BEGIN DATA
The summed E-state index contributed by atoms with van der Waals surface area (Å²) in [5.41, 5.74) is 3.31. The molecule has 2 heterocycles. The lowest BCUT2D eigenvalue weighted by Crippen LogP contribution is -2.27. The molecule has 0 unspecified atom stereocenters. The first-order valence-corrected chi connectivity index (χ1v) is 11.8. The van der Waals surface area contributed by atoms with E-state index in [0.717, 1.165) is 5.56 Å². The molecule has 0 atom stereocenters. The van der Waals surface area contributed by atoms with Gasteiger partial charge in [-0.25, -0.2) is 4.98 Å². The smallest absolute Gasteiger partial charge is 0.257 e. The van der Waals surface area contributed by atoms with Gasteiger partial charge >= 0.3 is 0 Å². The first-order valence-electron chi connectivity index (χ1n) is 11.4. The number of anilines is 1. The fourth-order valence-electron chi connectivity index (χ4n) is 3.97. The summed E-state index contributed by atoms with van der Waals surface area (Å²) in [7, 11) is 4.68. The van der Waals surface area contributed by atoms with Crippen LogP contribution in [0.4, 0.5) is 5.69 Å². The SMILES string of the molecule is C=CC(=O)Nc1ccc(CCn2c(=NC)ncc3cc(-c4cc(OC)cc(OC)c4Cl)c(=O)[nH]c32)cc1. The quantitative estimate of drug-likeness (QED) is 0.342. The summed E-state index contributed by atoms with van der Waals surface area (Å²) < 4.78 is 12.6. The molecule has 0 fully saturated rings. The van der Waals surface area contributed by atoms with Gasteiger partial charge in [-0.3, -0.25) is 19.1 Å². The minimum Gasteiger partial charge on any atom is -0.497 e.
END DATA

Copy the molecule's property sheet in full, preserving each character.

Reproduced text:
The summed E-state index contributed by atoms with van der Waals surface area (Å²) in [5.41, 5.74) is 3.31. The molecule has 2 heterocycles. The lowest BCUT2D eigenvalue weighted by Crippen LogP contribution is -2.27. The molecule has 0 unspecified atom stereocenters. The first-order valence-corrected chi connectivity index (χ1v) is 11.8. The van der Waals surface area contributed by atoms with E-state index in [0.717, 1.165) is 5.56 Å². The molecule has 0 atom stereocenters. The van der Waals surface area contributed by atoms with Gasteiger partial charge in [-0.25, -0.2) is 4.98 Å². The smallest absolute Gasteiger partial charge is 0.257 e. The van der Waals surface area contributed by atoms with Gasteiger partial charge >= 0.3 is 0 Å². The first-order valence-electron chi connectivity index (χ1n) is 11.4. The number of anilines is 1. The fourth-order valence-electron chi connectivity index (χ4n) is 3.97. The summed E-state index contributed by atoms with van der Waals surface area (Å²) in [7, 11) is 4.68. The van der Waals surface area contributed by atoms with Crippen LogP contribution in [0.4, 0.5) is 5.69 Å². The SMILES string of the molecule is C=CC(=O)Nc1ccc(CCn2c(=NC)ncc3cc(-c4cc(OC)cc(OC)c4Cl)c(=O)[nH]c32)cc1. The quantitative estimate of drug-likeness (QED) is 0.342. The summed E-state index contributed by atoms with van der Waals surface area (Å²) < 4.78 is 12.6. The molecule has 0 fully saturated rings. The van der Waals surface area contributed by atoms with Gasteiger partial charge in [-0.3, -0.25) is 19.1 Å². The minimum Gasteiger partial charge on any atom is -0.497 e.